Returning to the Turf Depot, here's a different view of it above. To see a bigger photo click on this one.
Here we see it from the opposite end from the last photo. To help us get our bearings here, the photographer would be standing with his back to The 27 Steps. Slightly to the left (out of picture) would be the back of our old flat as seen in another, earlier photo. This picture looks like it was taken in the early morning or else shorly after a delivery of turf, because normally that weighing scale you can see was just inside the door, and so was the pile of turf. While the turf was lying outside like this, people hoped it wouldn't rain because wet turf was nearly impossible to burn. I remember how my parents used to make little piles of wet turf either side of the fireplace in an attempt to get it dry. If they made little piles of turf sods on the hobs either side of a blazing fire I used to sit there staring at the drying sods because they'd scorch and the tiny loose hairy bits used to catch fire and this used to remind me of the Christmas lights downtown. Funny the things that stick in your mind.
As can be seen in the photo that little girl is waiting for her turf to be weighed. She has a small baby walker (we called them go cars) and it was on this little car that she'd have struggled home with her 8 stone sack of turf. Sometimes, if there was a decent man working the scales and you didn't have a sack (a sack was compulsory) he'd tip the scales so that your turf allowance filled whatever mode of transport you happened to have. In this case the little girl has that small baby car which was never designed to carry 8 stones of weight, so as you can imagine baby cars didn't last very long from being used to carry home the turf. I've seen big expensive baby prams (prambulators) being used and the weight of the turf causing the wheels to buckle, and whoever was pushing it would wind up pushing and pulling in turns just to get that precious turf home safely.
But the turf was also a springboard to another money making little job. I've already mentioned that the standard payment for delivering a bag of turf was 1 shilling. Well as you couldn't carry much turf in a baby pram we made box carts so that we could carry more at one time, thereby saving on trips and increasing our earnings. These carts were made of wood and a pair of old pram wheels, or any kind of wheels we could get our hands on. The body of the cart was a simple wooden box, often made up of old orange or apple crates with two shafts for handles. These boxcarts were in great demand and if we could get enough scrap wood and some old wheels and made up some boxcars we could sell them. The going rate was whatever the market would take. On average this was between a half crown (two shillings and sixpence) and 4 shillings. So making boxcars was a good little earner. Of course they didn't carry any guarantee and if the cart happened to collapse while someone was taking home or delivering some bags of turf... tough luck. In that case we, (the manufacturers) either went into hiding for awhile or else we simply legged it and hoped we weren't caught. Ah well, some you win, some you lose. But we were diligent in making these carts so they seldom collapsed.... maintaining our good names as boxcar builders.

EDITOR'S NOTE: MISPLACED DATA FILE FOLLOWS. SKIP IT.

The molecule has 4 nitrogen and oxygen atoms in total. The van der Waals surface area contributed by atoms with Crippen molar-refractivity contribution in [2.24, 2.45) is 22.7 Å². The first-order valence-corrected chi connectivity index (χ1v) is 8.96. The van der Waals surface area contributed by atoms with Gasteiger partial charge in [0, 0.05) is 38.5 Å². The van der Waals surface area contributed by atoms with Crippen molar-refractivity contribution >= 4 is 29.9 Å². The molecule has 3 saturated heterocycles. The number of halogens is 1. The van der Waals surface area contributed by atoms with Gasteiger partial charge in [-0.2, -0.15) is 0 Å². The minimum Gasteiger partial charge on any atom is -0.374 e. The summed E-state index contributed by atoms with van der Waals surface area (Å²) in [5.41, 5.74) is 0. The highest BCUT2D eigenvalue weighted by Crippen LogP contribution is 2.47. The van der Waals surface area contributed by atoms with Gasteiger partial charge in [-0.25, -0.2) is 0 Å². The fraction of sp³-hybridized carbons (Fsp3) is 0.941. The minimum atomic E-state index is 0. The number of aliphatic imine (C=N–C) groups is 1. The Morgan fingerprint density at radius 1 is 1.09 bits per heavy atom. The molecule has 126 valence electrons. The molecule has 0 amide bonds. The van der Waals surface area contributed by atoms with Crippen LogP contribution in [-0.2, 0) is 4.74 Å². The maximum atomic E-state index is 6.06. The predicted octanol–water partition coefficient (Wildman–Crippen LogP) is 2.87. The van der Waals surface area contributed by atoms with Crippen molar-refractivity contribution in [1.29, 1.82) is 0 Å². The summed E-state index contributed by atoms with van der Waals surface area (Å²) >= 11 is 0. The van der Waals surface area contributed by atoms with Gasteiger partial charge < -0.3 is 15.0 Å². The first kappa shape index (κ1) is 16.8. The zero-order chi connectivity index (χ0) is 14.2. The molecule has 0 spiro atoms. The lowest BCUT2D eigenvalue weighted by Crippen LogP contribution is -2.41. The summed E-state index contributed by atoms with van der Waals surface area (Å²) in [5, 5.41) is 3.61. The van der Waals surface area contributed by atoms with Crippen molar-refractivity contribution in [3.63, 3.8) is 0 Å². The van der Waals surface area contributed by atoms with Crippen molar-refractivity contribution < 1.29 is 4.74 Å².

But in Summer it was a different story with the boxcars. Then they became chariots and the chariot races around Summerhill, and Gardiner and Sean McDermott Streets were legendary. The race in Ben Hur never even came close to the excitement of these races. A kid would stand between the shafts of the boxcar (the chariot!) and a piece of rope was strung over his shoulders, around his neck and back to someone sitting in the boxcar who was the driver. The driver had one important piece of equipment -- a whip! And that whip was used too!! Though I can't remember it ever really hurting. On race day the chariots would line up. The starter would harangue the drivers to get the carts into a proper line.... no cheating allowed... at least until after the race had started. Then he's signal the off and away we'd go! The ankles of innocent pedestrians were in dire peril while this race was in progress because the drivers threw all caution to the wind in the excitement of the race... and not a few of the cart wheels had spokes sticking out at all angles, so being a pedestrian on a race day was a perilous business. After the off no holds were barred. There weren't any rules! You could trip any kid between the shafts if you could manage to do that. Or if there happened to be a bit of turf or coal, or even a few stones in the body of the boxcar then these made good throwing weapons to be used against other charioteers. There was no prize for winning except the right to brag about how well you done in the race. And you got a lot of mileage out of these bragging sessions, and naturally as each story was told it was gilded slightly until by the time it had been told a few times the race became an epic, and the winning team were heroes held in awe by their pals.
Next time I want to talk a bit about the time a man (a moneylender) made my mother cry and how we, my friends Paddy, Seanie, Jimmy and myself avenged her. And the lane in the photo above was where it happened.
But as I say, that's a story for next time... and coming up too a story about the junction of Parnell Street, Summerhill, Gardiner Street and Middle Gardiner Street... known to the older folk at that time as The Four Corners of Hell.
Drop in again soon.... some good stories coming up.